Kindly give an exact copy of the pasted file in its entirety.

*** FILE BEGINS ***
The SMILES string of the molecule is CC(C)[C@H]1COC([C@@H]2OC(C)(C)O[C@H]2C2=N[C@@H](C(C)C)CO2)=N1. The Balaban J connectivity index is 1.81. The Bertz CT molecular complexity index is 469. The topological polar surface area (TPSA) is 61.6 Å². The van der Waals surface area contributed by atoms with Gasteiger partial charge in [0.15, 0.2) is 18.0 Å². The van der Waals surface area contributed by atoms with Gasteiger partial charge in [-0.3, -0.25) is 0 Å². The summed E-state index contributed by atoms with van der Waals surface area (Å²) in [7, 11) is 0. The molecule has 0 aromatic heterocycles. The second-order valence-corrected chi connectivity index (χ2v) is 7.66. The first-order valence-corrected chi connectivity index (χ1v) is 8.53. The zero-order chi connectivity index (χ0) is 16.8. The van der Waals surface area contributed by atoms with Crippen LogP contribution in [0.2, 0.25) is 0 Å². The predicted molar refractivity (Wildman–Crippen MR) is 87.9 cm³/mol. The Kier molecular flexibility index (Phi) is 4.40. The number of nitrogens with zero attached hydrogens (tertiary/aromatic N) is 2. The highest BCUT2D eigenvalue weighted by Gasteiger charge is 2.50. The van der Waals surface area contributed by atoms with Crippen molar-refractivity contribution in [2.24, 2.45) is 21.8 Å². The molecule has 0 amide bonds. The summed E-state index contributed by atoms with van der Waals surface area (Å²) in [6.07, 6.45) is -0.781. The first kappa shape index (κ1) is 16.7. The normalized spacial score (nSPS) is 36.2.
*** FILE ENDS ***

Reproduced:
The SMILES string of the molecule is CC(C)[C@H]1COC([C@@H]2OC(C)(C)O[C@H]2C2=N[C@@H](C(C)C)CO2)=N1. The Balaban J connectivity index is 1.81. The Bertz CT molecular complexity index is 469. The topological polar surface area (TPSA) is 61.6 Å². The van der Waals surface area contributed by atoms with Gasteiger partial charge in [0.15, 0.2) is 18.0 Å². The van der Waals surface area contributed by atoms with Gasteiger partial charge in [-0.3, -0.25) is 0 Å². The summed E-state index contributed by atoms with van der Waals surface area (Å²) in [7, 11) is 0. The molecule has 0 aromatic heterocycles. The second-order valence-corrected chi connectivity index (χ2v) is 7.66. The first-order valence-corrected chi connectivity index (χ1v) is 8.53. The zero-order chi connectivity index (χ0) is 16.8. The van der Waals surface area contributed by atoms with Crippen LogP contribution in [0.2, 0.25) is 0 Å². The predicted molar refractivity (Wildman–Crippen MR) is 87.9 cm³/mol. The Kier molecular flexibility index (Phi) is 4.40. The number of nitrogens with zero attached hydrogens (tertiary/aromatic N) is 2. The highest BCUT2D eigenvalue weighted by Gasteiger charge is 2.50. The van der Waals surface area contributed by atoms with Crippen molar-refractivity contribution in [2.24, 2.45) is 21.8 Å². The molecule has 0 amide bonds. The summed E-state index contributed by atoms with van der Waals surface area (Å²) in [6.07, 6.45) is -0.781. The first kappa shape index (κ1) is 16.7. The normalized spacial score (nSPS) is 36.2.